MDA-5 associated rapidly progressive interstitial lung disease with recurrent Pneumothoraces: a case report
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Clinically hypomyopathic dermatomyositis is a rare disease that is important to recognize, investigate and treat early as it is associated with poor prognosis. In a proportion of patients, myositis specific antibodies could be negative, but with high clinical suspicion, myositis associated antibodies should be ordered. Anti-MDA-5 antibodies was reported in literature to be associated with severe and rapidly progressive interstitial lung disease, with few case reports of pneumothorax and/or pneumomediastinum.
A 49-year-old previously healthy lady, presented with a 6 week history of skin rash, photosensitivity, mouth ulcers, fatiguability, arthralgia and myalgia. She denied subjective weakness, respiratory symptoms or dysphagia. She had Raynaud’s phenomenon affecting her fingers only. Initial examination showed synovitis in her hands with skin rash. Autoimmune screen was negative. She was started on hydroxychloroquine. 4 weeks later on follow-up, she developed proximal muscle pain, dysphagia, dyspnea and dry cough. Examination showed mild proximal muscle weakness and bi-basal crackles. She was admitted and extended myositis screen was sent. She had mild anemia, lymphopenia and neutropenia, normal inflammatory markers, liver and renal panels. Capillaroscopy showed pattern of systemic sclerosis. CT chest showed early ILD. Electromyography and MRI showed features of mild myositis. PFT showed muscle weakness with low DLCO. She was given intravenous steroid and Rituximab. As she continued to deteriorate, intravenous immunoglobulins and cyclophosphamide were given. There was a brief clinical response that was short-lived with increasing oxygen dependency necessitating transfer to the ICU. At this point, the extended myositis screen confirmed the presence of anti-MDA-5 antibodies. She commenced plasmapharesis and required intubation. Unfortunately, she developed multiple pneumothoraces, and was transferred urgently for ECMO. Subsequent immunosuppression included rituximab and tacrolimus. There was progression of her ILD and recurrent pneumothoraces and pneumomediastinum. Unfortunately, she passed away as a consequence of her disease.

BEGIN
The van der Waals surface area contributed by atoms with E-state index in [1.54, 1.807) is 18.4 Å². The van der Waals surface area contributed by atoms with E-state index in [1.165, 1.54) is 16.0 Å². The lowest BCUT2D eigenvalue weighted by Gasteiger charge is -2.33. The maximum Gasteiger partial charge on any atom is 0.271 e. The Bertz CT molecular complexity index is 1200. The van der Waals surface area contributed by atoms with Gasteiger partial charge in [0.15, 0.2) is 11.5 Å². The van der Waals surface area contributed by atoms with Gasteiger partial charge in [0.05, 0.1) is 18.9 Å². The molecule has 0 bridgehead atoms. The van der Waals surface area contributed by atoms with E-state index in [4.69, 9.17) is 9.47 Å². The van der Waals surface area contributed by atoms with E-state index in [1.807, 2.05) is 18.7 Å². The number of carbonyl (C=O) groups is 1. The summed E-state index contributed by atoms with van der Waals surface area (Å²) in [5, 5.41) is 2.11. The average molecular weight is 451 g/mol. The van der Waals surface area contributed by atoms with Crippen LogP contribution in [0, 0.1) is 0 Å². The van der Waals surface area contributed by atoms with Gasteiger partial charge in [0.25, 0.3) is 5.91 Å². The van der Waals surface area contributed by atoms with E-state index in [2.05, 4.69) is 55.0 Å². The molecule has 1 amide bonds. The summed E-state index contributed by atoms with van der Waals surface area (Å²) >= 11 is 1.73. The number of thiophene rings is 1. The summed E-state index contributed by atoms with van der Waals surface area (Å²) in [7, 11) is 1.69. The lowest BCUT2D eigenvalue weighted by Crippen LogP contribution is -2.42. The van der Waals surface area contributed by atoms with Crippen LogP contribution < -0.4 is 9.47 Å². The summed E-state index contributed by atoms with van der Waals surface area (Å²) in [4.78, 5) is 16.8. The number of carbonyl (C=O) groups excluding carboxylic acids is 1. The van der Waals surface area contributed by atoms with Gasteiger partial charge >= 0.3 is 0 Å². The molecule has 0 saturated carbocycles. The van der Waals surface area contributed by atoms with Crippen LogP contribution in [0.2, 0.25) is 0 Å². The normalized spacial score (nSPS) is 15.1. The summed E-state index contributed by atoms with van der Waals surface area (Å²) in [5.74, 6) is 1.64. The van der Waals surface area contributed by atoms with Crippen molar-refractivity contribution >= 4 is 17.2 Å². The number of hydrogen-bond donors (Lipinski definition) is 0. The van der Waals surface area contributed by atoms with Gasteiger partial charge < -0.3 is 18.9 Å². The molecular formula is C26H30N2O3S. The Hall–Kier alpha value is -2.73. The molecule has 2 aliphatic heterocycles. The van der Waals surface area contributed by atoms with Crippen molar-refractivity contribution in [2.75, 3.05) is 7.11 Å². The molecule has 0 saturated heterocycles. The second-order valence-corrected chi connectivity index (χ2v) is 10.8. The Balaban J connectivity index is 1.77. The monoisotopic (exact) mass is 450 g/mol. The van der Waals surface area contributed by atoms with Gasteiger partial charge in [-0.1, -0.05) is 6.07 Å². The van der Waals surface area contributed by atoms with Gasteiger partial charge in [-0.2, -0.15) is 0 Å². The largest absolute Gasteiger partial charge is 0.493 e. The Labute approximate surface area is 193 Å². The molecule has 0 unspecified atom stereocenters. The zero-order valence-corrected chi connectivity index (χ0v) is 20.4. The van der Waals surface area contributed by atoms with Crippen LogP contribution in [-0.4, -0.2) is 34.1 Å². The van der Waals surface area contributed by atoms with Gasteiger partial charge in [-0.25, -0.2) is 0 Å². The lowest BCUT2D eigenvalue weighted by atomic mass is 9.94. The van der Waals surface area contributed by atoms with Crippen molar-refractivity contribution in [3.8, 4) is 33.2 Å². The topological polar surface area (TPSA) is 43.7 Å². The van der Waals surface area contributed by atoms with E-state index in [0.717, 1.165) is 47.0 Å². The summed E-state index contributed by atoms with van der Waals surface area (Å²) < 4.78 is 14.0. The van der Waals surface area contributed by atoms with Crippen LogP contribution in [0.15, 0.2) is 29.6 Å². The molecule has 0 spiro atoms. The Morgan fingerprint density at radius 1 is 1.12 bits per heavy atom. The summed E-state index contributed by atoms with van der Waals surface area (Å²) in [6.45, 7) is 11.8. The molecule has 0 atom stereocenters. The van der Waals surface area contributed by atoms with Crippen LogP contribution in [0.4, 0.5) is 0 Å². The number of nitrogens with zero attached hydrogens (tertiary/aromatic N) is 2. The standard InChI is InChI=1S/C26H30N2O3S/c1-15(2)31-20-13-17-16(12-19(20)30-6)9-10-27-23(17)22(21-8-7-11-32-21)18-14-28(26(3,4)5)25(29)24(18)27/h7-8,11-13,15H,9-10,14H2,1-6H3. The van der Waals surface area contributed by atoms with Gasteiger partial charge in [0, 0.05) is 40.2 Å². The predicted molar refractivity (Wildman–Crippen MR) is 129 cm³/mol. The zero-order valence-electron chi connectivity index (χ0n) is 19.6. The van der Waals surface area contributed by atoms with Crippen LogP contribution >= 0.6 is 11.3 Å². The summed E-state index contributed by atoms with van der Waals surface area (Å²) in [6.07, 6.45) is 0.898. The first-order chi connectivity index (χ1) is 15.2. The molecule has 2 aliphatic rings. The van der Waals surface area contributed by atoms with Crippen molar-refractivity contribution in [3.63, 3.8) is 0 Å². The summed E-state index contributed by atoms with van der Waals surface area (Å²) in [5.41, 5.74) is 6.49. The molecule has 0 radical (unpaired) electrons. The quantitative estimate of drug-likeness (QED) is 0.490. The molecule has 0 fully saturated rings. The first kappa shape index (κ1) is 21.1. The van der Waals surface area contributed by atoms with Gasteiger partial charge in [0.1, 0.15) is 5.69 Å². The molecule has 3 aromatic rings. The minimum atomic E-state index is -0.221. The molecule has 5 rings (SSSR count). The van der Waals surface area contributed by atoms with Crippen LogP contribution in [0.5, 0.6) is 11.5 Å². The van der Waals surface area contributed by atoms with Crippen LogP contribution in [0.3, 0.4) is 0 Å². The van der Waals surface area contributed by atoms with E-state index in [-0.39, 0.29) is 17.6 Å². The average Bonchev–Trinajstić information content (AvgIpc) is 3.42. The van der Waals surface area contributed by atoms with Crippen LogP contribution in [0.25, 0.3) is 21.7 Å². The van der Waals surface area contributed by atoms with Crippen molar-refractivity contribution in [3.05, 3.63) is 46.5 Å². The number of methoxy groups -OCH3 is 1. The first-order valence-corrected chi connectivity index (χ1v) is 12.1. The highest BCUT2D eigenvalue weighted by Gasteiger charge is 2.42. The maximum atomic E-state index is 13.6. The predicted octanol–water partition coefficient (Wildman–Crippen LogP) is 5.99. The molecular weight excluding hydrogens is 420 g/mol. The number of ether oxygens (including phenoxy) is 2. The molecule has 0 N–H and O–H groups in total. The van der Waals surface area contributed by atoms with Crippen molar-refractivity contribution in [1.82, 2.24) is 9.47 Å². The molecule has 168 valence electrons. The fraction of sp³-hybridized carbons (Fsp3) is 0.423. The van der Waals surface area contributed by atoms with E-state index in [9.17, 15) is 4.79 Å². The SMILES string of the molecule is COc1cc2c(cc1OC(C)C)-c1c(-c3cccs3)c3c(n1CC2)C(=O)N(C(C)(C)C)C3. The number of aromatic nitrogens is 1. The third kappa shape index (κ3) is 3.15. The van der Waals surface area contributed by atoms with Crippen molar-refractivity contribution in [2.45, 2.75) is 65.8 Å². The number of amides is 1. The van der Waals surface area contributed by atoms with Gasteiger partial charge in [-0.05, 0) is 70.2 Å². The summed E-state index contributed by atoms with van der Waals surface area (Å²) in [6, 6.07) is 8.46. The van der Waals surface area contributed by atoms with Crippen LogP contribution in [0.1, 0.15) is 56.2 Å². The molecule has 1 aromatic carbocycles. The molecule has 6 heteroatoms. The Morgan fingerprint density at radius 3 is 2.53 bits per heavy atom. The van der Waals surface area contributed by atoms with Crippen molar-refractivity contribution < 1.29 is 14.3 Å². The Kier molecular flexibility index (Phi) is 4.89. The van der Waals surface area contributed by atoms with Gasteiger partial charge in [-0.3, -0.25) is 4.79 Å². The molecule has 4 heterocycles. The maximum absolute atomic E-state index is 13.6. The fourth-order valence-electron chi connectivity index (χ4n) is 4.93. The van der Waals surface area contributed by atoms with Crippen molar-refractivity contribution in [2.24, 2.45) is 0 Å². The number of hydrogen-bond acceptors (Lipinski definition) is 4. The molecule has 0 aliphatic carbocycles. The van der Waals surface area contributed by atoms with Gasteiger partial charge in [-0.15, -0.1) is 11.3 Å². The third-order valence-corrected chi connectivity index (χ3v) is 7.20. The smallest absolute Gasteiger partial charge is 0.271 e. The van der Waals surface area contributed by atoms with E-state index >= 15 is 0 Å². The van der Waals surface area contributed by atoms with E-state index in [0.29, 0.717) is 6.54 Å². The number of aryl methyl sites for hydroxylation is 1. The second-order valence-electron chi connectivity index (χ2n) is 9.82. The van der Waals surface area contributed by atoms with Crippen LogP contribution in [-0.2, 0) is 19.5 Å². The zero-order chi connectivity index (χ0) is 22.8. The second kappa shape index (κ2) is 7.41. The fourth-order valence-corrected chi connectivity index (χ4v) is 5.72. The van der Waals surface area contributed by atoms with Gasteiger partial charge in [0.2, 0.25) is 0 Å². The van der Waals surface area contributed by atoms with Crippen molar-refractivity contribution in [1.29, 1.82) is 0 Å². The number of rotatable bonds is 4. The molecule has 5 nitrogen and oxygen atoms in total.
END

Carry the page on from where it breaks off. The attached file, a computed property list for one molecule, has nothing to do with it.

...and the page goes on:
This case highlights a number of considerations in approaching patients with inflammatory myositis, particularly to pulmonary involvement. It is important to highlight the utility of extended myositis antibody testing in predicting disease phenotypes and its impact on therapeutic decisions. From a management perspective, aggressive immunosuppression should be considered with potential need of earlier utilization of ECMO.
KeywordsMyositis Interstitial lung disease MDA-5
Anti-cetrullinated peptide antibody
Anti-neutrophilic cytoplasmic antibody
Clinically amyopathic dermatomyositis
Distal inter-phalangeal joints
Diffusion carbon monoxide
Extra-corporeal membrane oxygenation
Extractable nuclear antibody
Forced expiratory volume in 1 s
Forced vital capacity
Inclusion body myositis
Idiopathic interstitial myopathies
Interstitial lung disease
melanoma differentiation-associated gene 5
Magnetic resonance imaging
Necrotizing autoimmune myositis
Non-specific interstitial pneumonia
Pulmonary function test
Proximal inter-phalangeal joints
Clinically hypomyopathic DM is a rare disease that is important to recognize, investigate and treat early as it is associated with poor prognosis. In a proportion of patients, myositis specific antibodies are negative, but with high clinical suspicion, myositis associated antibodies should be ordered. Hypomyopathic dermatomyositis with positive anti-MDA-5 antibodies was reported in literature to be associated with severe and rapidly progressive interstitial lung disease. There are a limited number of case reports of associated pneumothorax and/or pneumomediastinum largely in an Asian population. We present a challenging case of rapidly progressive interstitial lung disease (ILD) and pneumothorax/pneumomediastinum in an Irish/Caucasian patient with hypomyopathic MDA-5 positive dermatomyositis.